Promoting good relations among and between disabled and non-disabled people X The public event offers opportunity to hear views for across communities and PAC reporting requirements should ensure the issues raised and the response to them is publicly available.
Do you think that the policy impacts on men and women in different ways?
Sex Positive Negative None Reasons for your decision
Eliminating unlawful discrimination X Data indicates women can find engagement with Planning more challenging. The aim is to have increased engagement for all sectors of society during PAC, with consistent and transparent reporting of the PAC process (including the issues raised and what was done to address them or why they could not be addressed). Guidance will also cover approaches to compliance with the new requirements and related considerations.
Advancing equality of opportunity X As above.
Promoting good relations between men and women X No information available
Do you think that the policy impacts on women because of pregnancy and maternity?
Pregnancy and Maternity Positive Negative None Reasons for your decision
Eliminating unlawful discrimination X No information available
Advancing equality of opportunity X The aim is to have increased engagement for all sectors of society during PAC, with consistent and transparent reporting of the PAC process (including the issues raised and what was done to address them or why they could not be addressed). Guidance will also cover approaches to compliance with the new requirements and related considerations.
Promoting good relations X No information available
Do you think your policy impacts on transsexual people?
Gender reassignment Positive Negative None Reasons for your decision
Eliminating unlawful discrimination X No information available
Advancing equality of opportunity X The aim is to have increased engagement for all sectors of society during PAC, with consistent and transparent reporting of the PAC process (including the issues raised and what was done to address them or why they could not be addressed). Guidance will also cover approaches to compliance with the new requirements and related considerations.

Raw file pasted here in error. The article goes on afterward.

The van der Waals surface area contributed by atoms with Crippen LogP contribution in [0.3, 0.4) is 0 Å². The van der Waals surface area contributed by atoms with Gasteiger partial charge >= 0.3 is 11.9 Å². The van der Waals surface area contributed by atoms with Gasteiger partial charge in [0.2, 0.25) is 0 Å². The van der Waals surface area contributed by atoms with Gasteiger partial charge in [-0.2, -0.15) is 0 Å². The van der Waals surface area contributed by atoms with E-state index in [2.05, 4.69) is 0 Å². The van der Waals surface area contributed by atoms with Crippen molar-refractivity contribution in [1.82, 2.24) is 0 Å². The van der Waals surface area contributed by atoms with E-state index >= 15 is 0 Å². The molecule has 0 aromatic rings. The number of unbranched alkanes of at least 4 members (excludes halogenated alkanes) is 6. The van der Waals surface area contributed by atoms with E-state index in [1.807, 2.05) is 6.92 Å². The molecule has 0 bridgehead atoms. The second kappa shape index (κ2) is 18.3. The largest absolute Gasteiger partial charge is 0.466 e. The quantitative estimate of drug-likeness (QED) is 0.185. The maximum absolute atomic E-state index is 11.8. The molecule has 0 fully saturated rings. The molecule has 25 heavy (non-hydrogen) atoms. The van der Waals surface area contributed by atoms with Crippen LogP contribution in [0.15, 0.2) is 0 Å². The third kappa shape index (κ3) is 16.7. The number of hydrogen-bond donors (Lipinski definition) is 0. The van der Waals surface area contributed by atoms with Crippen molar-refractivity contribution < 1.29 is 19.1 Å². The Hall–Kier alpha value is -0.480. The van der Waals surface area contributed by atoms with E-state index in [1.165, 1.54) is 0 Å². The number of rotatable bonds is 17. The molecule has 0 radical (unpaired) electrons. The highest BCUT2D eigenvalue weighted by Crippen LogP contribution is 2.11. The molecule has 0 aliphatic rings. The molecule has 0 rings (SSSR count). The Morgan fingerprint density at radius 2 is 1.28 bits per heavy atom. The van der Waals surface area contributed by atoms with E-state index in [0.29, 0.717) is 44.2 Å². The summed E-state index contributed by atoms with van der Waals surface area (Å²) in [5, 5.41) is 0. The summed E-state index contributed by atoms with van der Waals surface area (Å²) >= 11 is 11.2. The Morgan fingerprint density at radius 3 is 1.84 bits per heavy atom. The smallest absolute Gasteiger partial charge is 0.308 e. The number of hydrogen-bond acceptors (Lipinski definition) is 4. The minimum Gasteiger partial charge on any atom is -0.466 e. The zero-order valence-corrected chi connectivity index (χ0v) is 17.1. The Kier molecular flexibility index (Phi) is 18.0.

Promoting good relations X No information available
Do you think that the policy impacts on people because of their sexual orientation?
Sexual orientation Positive Negative None Reasons for your decision
Eliminating unlawful discrimination X No information available
Advancing equality of opportunity X The aim is to have increased engagement for all sectors of society during PAC, with consistent and transparent reporting of the PAC process (including the issues raised and what was done to address them or why they could not be addressed). Guidance will also cover approaches to compliance with the new requirements and related considerations.
Promoting good relations X No information available
Do you think the policy impacts on people on the grounds of their race?
Race Positive Negative None Reasons for your decision
Eliminating unlawful discrimination X The aim is to have increased engagement for all sectors of society during PAC, with consistent and transparent reporting of the PAC process (including the issues raised and what was done to address them or why they could not be addressed). Guidance will also cover approaches to compliance with the new requirements and related considerations.
Advancing equality of opportunity X As above.
Promoting good race relations X This is not the main thrust of the policy. As above.
Do you think the policy impacts on people because of their religion or belief?